FORT MYERS, Fla. — It is 7:30 a.m. on a warm spring morning, and the Panda is in a crouch, arms up, palms out, shuffling right and then left, right and then left, right and then left. Quickquickquick! The Boston Red Sox are two hours from taking the field, but when you’re playing from behind, the days start early, outside, with agility drills.
“We’re encouraged,” Red Sox president and general manager Dave Dombrowski says. “I give him a lot of credit.”
It is 10 a.m. under a hot Florida sun, and during infield practice the Panda charges a bunt designed to land in no-man’s land between the mound and the third-base line. “GotItGotItGotItGotIt!” barks the Panda, pouncing on the bunt as if it is the last one he may ever see.
“I told myself three things,” says first baseman Hanley Ramirez, comparing his own trip to the abyss in Boston in 2015 to Panda’s disappearance in 2016. “How everything you can control, you have to control. You know you’ve gotta produce on the field. Work hard this offseason, go to camp and try to eliminate a lot of the bad energy.
“And then, go out and kick some ass.”
It is 10:30 a.m. on a back field here, Hanley delivered that message to Panda a few days ago, and if it is possible to kick some ass in a benign spring drill, Pablo Sandoval is kicking some ass.
“Nice!” exclaims infield coach Brian Butterfield after watching the Red Sox’s one-time and, they hope, future third baseman field a bunt, wheel and fire a strike to second base. “Nice!
It is shortly after noon, field work done, weight room on deck, when Sandoval stops for a short break and considers the question: In a season full of them, what was your lowest moment last year? The absolute worst point?
The big smile disappears from his face. The light melts out of his eyes.
“Everything,” he says. “Every moment.”
It is not easy to climb inside the mind of the Panda. His factory settings are more instigation than introspection. He is two-parts mirth, one-part myth. Generally, Panda doesn’t ponder.
Then again, never before has he been humiliated the way he was in 2016, when he reported to camp vastly overweight, lost his third-base job to Travis Shaw, made it into just three regular-season games, mustered one walk in seven plate appearances and then hurt his shoulder and was finished for the season.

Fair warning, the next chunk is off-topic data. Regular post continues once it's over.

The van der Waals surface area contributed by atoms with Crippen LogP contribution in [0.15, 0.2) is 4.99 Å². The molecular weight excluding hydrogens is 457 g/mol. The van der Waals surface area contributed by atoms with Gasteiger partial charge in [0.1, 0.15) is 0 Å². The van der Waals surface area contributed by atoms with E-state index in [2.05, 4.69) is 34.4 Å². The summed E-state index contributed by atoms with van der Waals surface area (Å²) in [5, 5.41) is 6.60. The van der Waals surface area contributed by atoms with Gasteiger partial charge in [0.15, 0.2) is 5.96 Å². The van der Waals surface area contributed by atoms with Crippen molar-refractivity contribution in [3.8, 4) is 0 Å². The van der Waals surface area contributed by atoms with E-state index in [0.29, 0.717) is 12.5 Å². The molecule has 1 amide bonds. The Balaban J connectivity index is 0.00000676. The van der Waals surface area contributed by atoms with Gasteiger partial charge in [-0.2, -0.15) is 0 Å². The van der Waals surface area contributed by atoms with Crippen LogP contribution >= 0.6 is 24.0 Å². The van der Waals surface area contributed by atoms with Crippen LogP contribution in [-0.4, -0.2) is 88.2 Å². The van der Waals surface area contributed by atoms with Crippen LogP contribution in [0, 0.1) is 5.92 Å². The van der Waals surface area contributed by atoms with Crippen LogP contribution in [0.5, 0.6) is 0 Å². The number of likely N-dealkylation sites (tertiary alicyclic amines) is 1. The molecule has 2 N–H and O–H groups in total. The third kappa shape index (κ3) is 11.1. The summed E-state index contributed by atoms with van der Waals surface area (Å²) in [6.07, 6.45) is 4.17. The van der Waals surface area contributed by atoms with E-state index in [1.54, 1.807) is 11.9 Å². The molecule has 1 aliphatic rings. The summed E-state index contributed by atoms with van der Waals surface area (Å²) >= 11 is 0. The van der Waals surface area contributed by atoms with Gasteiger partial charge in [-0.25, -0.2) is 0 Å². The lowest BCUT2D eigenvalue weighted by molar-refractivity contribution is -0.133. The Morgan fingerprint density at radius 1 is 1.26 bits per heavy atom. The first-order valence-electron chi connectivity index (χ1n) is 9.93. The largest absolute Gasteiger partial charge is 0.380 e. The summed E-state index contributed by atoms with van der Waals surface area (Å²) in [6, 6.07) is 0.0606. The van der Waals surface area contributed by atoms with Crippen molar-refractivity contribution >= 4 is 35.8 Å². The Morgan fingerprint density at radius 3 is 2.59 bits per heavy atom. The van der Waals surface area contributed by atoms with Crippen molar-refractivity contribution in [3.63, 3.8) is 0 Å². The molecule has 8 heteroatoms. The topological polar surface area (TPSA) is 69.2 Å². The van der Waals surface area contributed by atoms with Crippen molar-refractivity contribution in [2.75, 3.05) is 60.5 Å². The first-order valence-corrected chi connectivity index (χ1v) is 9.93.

He batted .000/.143/.000 in the second season of a five-year, $95 million deal that now teeters dangerously toward bust. Because in 2015, Panda didn’t exactly charm the denizens of Fenway Park, either, hitting .245/.292/.366 with just 10 homers and 47 RBI in 505 plate appearances.
So here he is after a winter in which he strengthened his left shoulder following last May’s labrum surgery, revamped his right-handed swing and clearly rededicated himself to conditioning. He is said to have shed close to 40 pounds. Always, his surprisingly quick feet and quick hands belied his body type. Now noticeably thinner, he appears to be giving himself a real chance again.
“In the situation I put myself in,” Panda says, “I have to work hard.”
In the situation I put myself in … those seven words maybe are the best reasons for renewed hope for Red Sox fans and Panda lovers throughout the land. Sandoval is taking full responsibility for past transgressions. It plays into why Dombrowski and others around here describe themselves as “encouraged.”
The fat jokes are easy, easier than shooting pandas in a barrel. The picture of him with his shirt out (h/t to The Boston Globe) went viral in an instant last spring. In his first and only start of the season last April in Toronto, in Boston’s fourth game, he took a hack at a pitch and his belt snapped.
You want a low point? There’s your low point.
As far as moments when he felt things slipping away for good?
“Every moment,” Sandoval says.
He is still just 29, with plenty of prime left if he can catch up to it.
On the other hand, there is every chance, too, that for the duration of his contract, the Red Sox will be throwing more good money after bad into the bamboo landfill.
Which direction will this go?
“We all learn lessons,” Red Sox hitting coach Chili Davis says. “We relax at the wrong times sometimes. And life and the game say, ‘No, you can’t do that.’ Especially in today’s world, with social media.
“I love what he’s done this year. It takes a lot of dedication. He rededicated himself to, ‘I want to be the best third baseman and help the Sox win.’
“I’m in his corner 100 percent.”
Sandoval has cut his West Coast ties, having moved to Miami full time. He worked out all offseason at a gym with a personal trainer and, among others, Detroit Tigers slugger Miguel Cabrera. He fell right into step with Cabrera, who, at 33, is four years older than Sandoval yet still regularly worked out twice a day during the winter, at 7:30 a.m. and again at 10:30 a.m.
For Panda, that was eye-opening.
“Especially him,” Sandoval says enthusiastically, in full admiration of Cabrera. “All the time he has in his career, all that he’s done, and for him to still get up and be at the facility to work out at 7:30.”
Though Cabrera didn’t play Dear Abby and offer advice for all of Sandoval’s problems, he nevertheless was clearly an enormous influence.